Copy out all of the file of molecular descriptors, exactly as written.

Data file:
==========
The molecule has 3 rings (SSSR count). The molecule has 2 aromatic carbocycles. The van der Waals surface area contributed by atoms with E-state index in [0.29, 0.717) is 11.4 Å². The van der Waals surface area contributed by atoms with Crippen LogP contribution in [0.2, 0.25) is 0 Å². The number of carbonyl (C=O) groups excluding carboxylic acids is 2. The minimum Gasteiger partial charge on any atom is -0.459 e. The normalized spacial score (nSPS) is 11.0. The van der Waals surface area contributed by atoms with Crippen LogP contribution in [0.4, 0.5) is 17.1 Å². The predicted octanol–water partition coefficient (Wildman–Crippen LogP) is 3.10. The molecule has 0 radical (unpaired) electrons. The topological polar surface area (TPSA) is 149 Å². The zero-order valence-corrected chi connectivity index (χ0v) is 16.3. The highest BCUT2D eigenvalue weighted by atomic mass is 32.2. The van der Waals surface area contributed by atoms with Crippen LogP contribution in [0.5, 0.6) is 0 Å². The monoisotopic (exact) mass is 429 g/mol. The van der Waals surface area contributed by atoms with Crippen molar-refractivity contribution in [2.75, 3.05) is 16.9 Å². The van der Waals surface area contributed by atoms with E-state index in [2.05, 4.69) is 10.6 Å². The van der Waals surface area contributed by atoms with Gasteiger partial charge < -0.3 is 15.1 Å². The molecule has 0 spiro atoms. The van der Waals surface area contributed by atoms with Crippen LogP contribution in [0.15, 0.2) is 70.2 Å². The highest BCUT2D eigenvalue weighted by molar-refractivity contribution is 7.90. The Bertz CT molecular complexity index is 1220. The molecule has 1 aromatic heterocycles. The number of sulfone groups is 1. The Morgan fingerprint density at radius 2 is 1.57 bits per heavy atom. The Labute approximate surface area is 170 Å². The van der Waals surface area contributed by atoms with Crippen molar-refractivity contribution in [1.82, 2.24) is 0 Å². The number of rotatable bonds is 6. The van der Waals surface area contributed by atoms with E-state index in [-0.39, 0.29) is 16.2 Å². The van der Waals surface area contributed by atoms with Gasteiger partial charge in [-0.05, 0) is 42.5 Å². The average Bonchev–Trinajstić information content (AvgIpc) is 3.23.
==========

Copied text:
The molecule has 3 rings (SSSR count). The molecule has 2 aromatic carbocycles. The van der Waals surface area contributed by atoms with E-state index in [0.29, 0.717) is 11.4 Å². The van der Waals surface area contributed by atoms with Crippen LogP contribution in [0.2, 0.25) is 0 Å². The number of carbonyl (C=O) groups excluding carboxylic acids is 2. The minimum Gasteiger partial charge on any atom is -0.459 e. The normalized spacial score (nSPS) is 11.0. The van der Waals surface area contributed by atoms with Crippen LogP contribution in [0.4, 0.5) is 17.1 Å². The predicted octanol–water partition coefficient (Wildman–Crippen LogP) is 3.10. The molecule has 0 radical (unpaired) electrons. The topological polar surface area (TPSA) is 149 Å². The zero-order valence-corrected chi connectivity index (χ0v) is 16.3. The highest BCUT2D eigenvalue weighted by atomic mass is 32.2. The van der Waals surface area contributed by atoms with Crippen LogP contribution in [0.5, 0.6) is 0 Å². The monoisotopic (exact) mass is 429 g/mol. The van der Waals surface area contributed by atoms with Crippen molar-refractivity contribution in [2.75, 3.05) is 16.9 Å². The van der Waals surface area contributed by atoms with E-state index in [2.05, 4.69) is 10.6 Å². The van der Waals surface area contributed by atoms with Gasteiger partial charge < -0.3 is 15.1 Å². The molecule has 0 spiro atoms. The van der Waals surface area contributed by atoms with Crippen LogP contribution in [0.15, 0.2) is 70.2 Å². The highest BCUT2D eigenvalue weighted by molar-refractivity contribution is 7.90. The Bertz CT molecular complexity index is 1220. The molecule has 1 aromatic heterocycles. The number of sulfone groups is 1. The Morgan fingerprint density at radius 2 is 1.57 bits per heavy atom. The Labute approximate surface area is 170 Å². The van der Waals surface area contributed by atoms with Crippen molar-refractivity contribution in [1.82, 2.24) is 0 Å². The number of rotatable bonds is 6. The van der Waals surface area contributed by atoms with E-state index in [-0.39, 0.29) is 16.2 Å². The van der Waals surface area contributed by atoms with Gasteiger partial charge in [-0.05, 0) is 42.5 Å². The average Bonchev–Trinajstić information content (AvgIpc) is 3.23.